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New & Views - Jun, 1992 Issue 

Life On The Edge Of Adulthood
...young adults struggling with the end of adolescence
By Deborah Scott, Enrollment Development
Hilltop
(714) 582-8761

They've been called "boomerang kids, baby busters, and the twentysomething" generation. Caught between the baby boomers and their babies, they are unsung and hardly noticed. For the most part, many of them possess only a hazy sense of their own identity. They have trouble making decisions and have become rootless and noncommittal. With few, if any, role models, they are postponing the future. They pine for a past in which they believe issues were clear and commitment was easy.

There are approximately 48 million young adults between the ages of 18-27 in America today. We consider them our future, and yet the majority of them are un-prepared for the present. "The majority of young adults I see, while often bright and creative, are over-whelmed by the challenges of growing up in an increasingly complex world. I find that they will channel their frustrations in self destructive directions such as academic problems, undisciplined life styles, depression, drug and alcohol abuse, sexual acting out, and family problems. If they have learning disabilities and weak social skills, then their lack of positive self identity increases. Unfortunately they often seem unable to develop the necessary skills to live responsibly and independently," states Dr. James H. Powell, a California psychologist working exclusively with this age group.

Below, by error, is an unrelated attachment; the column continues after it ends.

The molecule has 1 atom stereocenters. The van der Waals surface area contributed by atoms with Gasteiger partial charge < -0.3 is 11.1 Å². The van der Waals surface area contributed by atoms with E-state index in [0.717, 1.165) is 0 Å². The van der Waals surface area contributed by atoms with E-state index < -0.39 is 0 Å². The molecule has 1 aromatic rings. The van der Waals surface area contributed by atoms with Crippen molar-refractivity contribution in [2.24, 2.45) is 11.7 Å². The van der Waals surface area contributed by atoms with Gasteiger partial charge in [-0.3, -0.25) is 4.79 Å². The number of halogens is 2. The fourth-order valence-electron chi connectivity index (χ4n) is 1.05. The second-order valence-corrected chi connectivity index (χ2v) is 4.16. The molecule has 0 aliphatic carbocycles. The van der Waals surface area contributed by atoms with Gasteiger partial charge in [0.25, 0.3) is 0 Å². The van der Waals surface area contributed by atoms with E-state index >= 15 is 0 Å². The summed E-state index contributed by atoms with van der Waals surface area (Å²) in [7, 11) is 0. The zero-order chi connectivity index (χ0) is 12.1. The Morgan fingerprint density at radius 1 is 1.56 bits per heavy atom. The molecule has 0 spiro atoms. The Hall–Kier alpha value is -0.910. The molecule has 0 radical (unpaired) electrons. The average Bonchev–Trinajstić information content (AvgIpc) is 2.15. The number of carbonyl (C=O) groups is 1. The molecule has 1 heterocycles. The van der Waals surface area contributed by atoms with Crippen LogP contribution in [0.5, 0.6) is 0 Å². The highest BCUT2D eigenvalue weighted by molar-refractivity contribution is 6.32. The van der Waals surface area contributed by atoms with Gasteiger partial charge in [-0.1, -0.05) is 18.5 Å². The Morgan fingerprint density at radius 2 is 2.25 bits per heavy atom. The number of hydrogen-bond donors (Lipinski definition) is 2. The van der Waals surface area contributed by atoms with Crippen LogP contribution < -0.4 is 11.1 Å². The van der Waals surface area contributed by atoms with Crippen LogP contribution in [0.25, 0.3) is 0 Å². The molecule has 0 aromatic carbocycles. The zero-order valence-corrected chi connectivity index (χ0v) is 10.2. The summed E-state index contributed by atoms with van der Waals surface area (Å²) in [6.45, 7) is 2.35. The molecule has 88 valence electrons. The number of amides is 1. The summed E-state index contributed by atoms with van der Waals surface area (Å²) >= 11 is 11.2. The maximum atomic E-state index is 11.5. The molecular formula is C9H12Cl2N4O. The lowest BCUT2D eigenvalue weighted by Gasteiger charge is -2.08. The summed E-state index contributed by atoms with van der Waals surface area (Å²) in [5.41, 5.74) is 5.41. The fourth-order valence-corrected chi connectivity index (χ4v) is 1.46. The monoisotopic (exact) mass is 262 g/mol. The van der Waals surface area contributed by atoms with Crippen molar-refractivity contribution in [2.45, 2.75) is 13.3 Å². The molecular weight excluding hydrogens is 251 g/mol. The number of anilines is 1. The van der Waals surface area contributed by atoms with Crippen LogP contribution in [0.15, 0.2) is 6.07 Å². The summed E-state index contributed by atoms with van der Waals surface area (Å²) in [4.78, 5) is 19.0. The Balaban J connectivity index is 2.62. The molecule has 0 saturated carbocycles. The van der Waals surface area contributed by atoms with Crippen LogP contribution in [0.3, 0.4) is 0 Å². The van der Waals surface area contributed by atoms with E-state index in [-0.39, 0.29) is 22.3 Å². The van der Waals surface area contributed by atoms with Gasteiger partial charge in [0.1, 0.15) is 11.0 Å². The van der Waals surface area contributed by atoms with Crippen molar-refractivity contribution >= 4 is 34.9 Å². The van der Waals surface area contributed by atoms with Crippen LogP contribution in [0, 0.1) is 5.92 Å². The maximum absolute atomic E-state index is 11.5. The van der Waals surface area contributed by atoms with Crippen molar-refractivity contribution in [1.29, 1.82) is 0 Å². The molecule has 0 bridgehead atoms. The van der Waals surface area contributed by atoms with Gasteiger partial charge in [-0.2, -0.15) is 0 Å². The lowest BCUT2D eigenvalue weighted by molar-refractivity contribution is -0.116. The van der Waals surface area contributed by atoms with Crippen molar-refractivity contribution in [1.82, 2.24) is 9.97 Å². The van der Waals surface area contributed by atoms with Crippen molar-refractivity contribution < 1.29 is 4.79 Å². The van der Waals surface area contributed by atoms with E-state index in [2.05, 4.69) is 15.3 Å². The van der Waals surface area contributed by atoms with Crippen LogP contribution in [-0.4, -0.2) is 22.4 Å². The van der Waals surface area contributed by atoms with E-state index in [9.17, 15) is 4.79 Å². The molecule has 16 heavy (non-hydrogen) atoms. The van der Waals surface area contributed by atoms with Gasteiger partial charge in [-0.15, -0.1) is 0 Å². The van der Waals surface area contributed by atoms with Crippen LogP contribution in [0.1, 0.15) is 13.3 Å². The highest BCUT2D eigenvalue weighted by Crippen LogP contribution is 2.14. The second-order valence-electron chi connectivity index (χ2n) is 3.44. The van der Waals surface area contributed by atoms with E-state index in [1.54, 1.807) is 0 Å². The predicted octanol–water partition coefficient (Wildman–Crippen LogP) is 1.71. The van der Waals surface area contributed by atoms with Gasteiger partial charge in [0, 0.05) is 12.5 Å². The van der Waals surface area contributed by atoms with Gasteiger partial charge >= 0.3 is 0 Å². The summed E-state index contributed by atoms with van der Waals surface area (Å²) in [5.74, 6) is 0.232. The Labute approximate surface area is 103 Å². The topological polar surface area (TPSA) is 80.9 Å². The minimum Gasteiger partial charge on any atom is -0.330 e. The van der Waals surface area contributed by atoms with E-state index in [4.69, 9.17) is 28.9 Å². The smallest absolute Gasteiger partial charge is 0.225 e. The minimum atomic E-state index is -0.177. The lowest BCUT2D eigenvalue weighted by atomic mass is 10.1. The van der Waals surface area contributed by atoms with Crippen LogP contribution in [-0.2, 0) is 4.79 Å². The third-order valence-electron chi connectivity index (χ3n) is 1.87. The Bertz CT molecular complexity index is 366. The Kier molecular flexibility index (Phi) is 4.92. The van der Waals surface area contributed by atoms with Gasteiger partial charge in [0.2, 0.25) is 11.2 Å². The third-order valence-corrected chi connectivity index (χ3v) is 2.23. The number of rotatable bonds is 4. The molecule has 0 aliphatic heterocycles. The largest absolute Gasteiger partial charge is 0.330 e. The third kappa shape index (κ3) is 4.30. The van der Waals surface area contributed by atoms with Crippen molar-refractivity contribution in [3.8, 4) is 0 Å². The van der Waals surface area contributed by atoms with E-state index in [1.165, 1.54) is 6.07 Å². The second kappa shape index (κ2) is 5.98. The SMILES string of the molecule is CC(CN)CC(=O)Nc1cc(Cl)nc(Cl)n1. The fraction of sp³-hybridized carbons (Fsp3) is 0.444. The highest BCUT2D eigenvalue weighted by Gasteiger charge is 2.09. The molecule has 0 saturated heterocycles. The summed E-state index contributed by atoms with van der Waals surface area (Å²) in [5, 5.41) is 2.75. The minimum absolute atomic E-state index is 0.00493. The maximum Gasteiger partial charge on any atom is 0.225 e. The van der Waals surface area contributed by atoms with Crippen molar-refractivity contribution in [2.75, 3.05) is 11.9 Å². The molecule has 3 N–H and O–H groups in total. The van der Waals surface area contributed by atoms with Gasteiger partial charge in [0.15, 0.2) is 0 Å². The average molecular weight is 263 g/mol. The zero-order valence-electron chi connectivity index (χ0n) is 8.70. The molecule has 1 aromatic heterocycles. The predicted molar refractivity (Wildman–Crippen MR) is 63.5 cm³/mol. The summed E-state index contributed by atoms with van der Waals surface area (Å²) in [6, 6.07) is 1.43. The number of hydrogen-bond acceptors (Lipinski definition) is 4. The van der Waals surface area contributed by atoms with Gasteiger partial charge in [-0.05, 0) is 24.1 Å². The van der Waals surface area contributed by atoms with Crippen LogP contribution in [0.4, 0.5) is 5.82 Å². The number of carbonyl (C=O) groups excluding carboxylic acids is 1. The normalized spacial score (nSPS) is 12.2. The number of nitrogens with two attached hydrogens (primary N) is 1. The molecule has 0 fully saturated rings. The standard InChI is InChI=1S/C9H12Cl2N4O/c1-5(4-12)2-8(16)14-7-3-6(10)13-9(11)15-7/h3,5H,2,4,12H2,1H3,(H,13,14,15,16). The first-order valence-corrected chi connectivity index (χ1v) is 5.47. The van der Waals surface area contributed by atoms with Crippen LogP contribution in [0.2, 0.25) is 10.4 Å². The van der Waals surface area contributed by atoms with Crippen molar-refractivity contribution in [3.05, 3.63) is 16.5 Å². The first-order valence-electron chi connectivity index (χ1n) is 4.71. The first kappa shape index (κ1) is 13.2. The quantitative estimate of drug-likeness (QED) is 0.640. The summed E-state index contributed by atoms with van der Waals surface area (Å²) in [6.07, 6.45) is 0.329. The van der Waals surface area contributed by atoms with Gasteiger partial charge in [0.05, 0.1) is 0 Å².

While young adults struggle with growing up, their parents wrestle with their children's inability to move out and live independently. Two-thirds of 18-24 year old individuals live with their parents or other relatives. In fact, more young people are living with parents than at any time since the Depression. This hesitation about moving on, is for some, the recognition that achieving the life style they've grown up with may not be possible. In short, the "American Dream" as painted by their parents and society takes on a decidedly different hue.

Emotional growth and emancipation issues are further complicated by academic hesitancy. Young adults today are taking longer to finish school. The tremendous pressure put on them by society, parents, and peers to obtain a college education, results in many of them pursuing some form of higher education. The highly competitive nature of college today results in many of them dropping out. Some will elect to "stop out" while others will "boomerang" back home, much to the dismay of parents that are forced to support them. This "boomerang" pattern is becoming increasingly common for those young adults with identified learning disabilities. According to Jayne Selby-Longnecker, a special education program director for a private school for young adults in California, "The programs, attention, and special education services available to them as adolescents, while in existence at the college level, can become somewhat harder to find, and sometimes less available. When this is combined with the emotional and independence issues many of them struggle with, there is serious potential for failure and a strong recipe for disaster."

The question remains of how best to help these young people and their families. While resources that specifically serve this age group can be hard to find, they do exist. Programs such as HILLTOP in Southern California for emotional growth and emancipation, and DYNAMY on the East Coast for those who want to "stop out" for a year, are two examples. Additionally, individual programs and professionals can also be found in communities around the country. The solutions for this generation will not come easily. Postponing the future in a fast paced global society seems risky at best. Pining for the past may fade as the realities of history come more sharply into focus. Preparation for the present seems the only logical answer. To achieve that, they will need help.

Copyright 1992, Woodbury Reports, Inc. (This article may be reproduced without prior approval if the copyright notice and proper publication and author attribution accompanies the copy.)

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